permissions error, but the problem is that it is really too late in the
    game to do so once we get to the content handler phase where PHP lives.
    It could be hacked to do it a number of ways, but it wouldn't be pretty
    and it wouldn't be very consistent either since we would have to only do
    it if no output has been sent on the request yet. So a sub-request or
    an auto-prepend would both change the behaviour.

    Turning off display_errors really is the answer to the particular
    security concern raised here.

    -Rasmus
  • Richard Lynch at Jan 11, 2005 at 6:59 pm

    Rasmus Lerdorf wrote:
    Jason Barnett wrote:
    the wrong permissions. Why does apache not server the 403 on the php
    page? Maybe this is better off in the apache list.
    Yeah, this is really better on an Apache list... but...
    http://httpd.apache.org/docs/mod/core.html#errordocument
    No, it has nothing to do with Apache. Apache doesn't open the file, PHP
    does. You could argue that PHP should try to throw a 403 on a
    permissions error, but the problem is that it is really too late in the
    game to do so once we get to the content handler phase where PHP lives.
    It could be hacked to do it a number of ways, but it wouldn't be pretty
    and it wouldn't be very consistent either since we would have to only do
    it if no output has been sent on the request yet. So a sub-request or
    an auto-prepend would both change the behaviour.
    Actually, as the naive PHP programmer, I'd only want it to happen if it
    were "the file matching the original URI request" rather than "no content
    sent to the browser yet"

    Consider:
    <?php
    /* index.php */
    require 'connect.inc';
    require 'authenticate.inc';
    ?>

    If index.php is not readable, then a 403 would make sense to me.

    But suppose index.php is readable, and so is connect.inc, but *not*
    authenticate.inc:

    chmod 644 index.php
    chmod 644 connect.inc
    chmod 000 authenticate.inc

    If authenticate.inc were not readable, a 403 sent because PHP can't read
    one of those files would just be morally wrong, even if no content went to
    the browser yet.

    Because it's real likely that *I* am sending a 403 as part of my script in
    authenticate.inc, using HTTP Basic Authentication as described in the PHP
    manual.

    You'd be confusing the HELL out of me to have PHP sending out a 403
    because it couldn't read the included file after it already managed to
    read index.php and connect.inc

    At that point, the problem is not that the page is not readable, but some
    portion of PHP script is not readable, and I would expect PHP to know the
    difference.

    That may be an unreasonable expectation on my part, and maybe I'm just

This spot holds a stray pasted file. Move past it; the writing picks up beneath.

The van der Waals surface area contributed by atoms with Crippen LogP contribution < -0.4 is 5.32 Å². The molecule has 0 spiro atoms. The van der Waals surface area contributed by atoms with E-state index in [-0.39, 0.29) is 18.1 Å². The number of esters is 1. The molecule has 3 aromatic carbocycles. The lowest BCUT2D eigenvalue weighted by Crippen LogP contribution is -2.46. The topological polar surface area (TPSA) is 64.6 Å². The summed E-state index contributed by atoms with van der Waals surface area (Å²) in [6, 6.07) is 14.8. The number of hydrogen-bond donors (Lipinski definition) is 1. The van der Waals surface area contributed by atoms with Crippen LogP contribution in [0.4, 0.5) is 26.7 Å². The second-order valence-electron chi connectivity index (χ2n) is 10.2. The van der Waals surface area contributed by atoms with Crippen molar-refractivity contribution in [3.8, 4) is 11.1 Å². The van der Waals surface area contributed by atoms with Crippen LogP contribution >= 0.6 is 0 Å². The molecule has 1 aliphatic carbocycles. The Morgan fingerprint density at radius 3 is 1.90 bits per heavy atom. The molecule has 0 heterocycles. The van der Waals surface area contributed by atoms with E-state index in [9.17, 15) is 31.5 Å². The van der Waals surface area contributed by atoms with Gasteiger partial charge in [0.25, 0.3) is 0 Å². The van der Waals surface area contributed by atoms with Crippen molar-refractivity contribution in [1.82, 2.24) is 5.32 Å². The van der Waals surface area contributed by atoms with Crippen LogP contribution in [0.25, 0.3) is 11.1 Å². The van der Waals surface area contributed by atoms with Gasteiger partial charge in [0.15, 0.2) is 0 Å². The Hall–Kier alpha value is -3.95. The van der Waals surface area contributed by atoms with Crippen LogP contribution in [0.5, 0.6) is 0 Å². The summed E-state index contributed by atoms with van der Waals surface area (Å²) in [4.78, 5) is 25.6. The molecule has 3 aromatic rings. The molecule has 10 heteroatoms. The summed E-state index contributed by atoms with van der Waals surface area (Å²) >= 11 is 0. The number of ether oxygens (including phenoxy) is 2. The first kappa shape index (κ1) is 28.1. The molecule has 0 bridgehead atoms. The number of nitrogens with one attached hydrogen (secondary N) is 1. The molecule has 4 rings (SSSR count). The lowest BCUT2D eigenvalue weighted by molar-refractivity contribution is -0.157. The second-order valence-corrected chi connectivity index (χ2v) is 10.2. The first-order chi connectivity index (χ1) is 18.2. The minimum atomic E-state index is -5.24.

spoiled by PHP's exemplary behaviour in the past of telling me exactly
    which file where I managed to screw up, but that's what I expect from PHP
    these days. :-)

    I suspect that this makes it even more of a hack to try to do, and even
    less likely, if it's even possible to be less likely, that it will be done
    some day.

    Throw in some mod_rewrite stuff and having PHP figure out when to do 403,
    and when to complain that it can't read a file, will be probably be *way*
    too much hackery.
  • Rasmus Lerdorf at Jan 11, 2005 at 7:06 pm

    Richard Lynch wrote:
    You'd be confusing the HELL out of me to have PHP sending out a 403
    because it couldn't read the included file after it already managed to
    read index.php and connect.inc
    Right, I don't disagree with you that it would be confusing and
    inconsistent which is why no such magic is being done. To me a PHP
    script with incorrect permissions is really no different from a PHP
    script with a syntax error in it. In both cases you would want to know
    you screwed up and you just have to manage where these error messages
    should appear.

    -Rasmus
  • Rasmus Lerdorf at Jan 10, 2005 at 11:17 pm

    Jason Morehouse wrote:
    Jonel Rienton wrote:
    man chmod, i gather you're new to linux/*nix

    I don't need a lesson in file permissions, thanks. Apache runs as
    nobody. The problem isn't trying to get apache to display test.php,
    it's having it display the proper 403 error page, rather than a php
    error when it doesn't have access to a page.

    Each page, test.html and test.php have the same permissions. The html
    page gives the expected 403 error message when I try and access it
    (thats what I want). The other, php script doesn't. This is a security
    concern for me as it reveals paths on my system in the event a page has
    the wrong permissions. Why does apache not server the 403 on the php
    page? Maybe this is better off in the apache list.
    Because Apache doesn't try to open the file. And you should never have
    display_errors enabled on a production server. That's for development
    purposes. Always log your php errors to a file when you put a server
    online.

    -Rasmus
  • Bret Hughes at Jan 10, 2005 at 11:32 pm

    On Mon, 2005-01-10 at 15:21, Jason Morehouse wrote:
    Jonel Rienton wrote:
    man chmod, i gather you're new to linux/*nix
    I don't need a lesson in file permissions, thanks. Apache runs as
    nobody. The problem isn't trying to get apache to display test.php,
    it's having it display the proper 403 error page, rather than a php
    error when it doesn't have access to a page.

    Each page, test.html and test.php have the same permissions. The html
    page gives the expected 403 error message when I try and access it
    (thats what I want). The other, php script doesn't. This is a security
    concern for me as it reveals paths on my system in the event a page has
    the wrong permissions. Why does apache not server the 403 on the php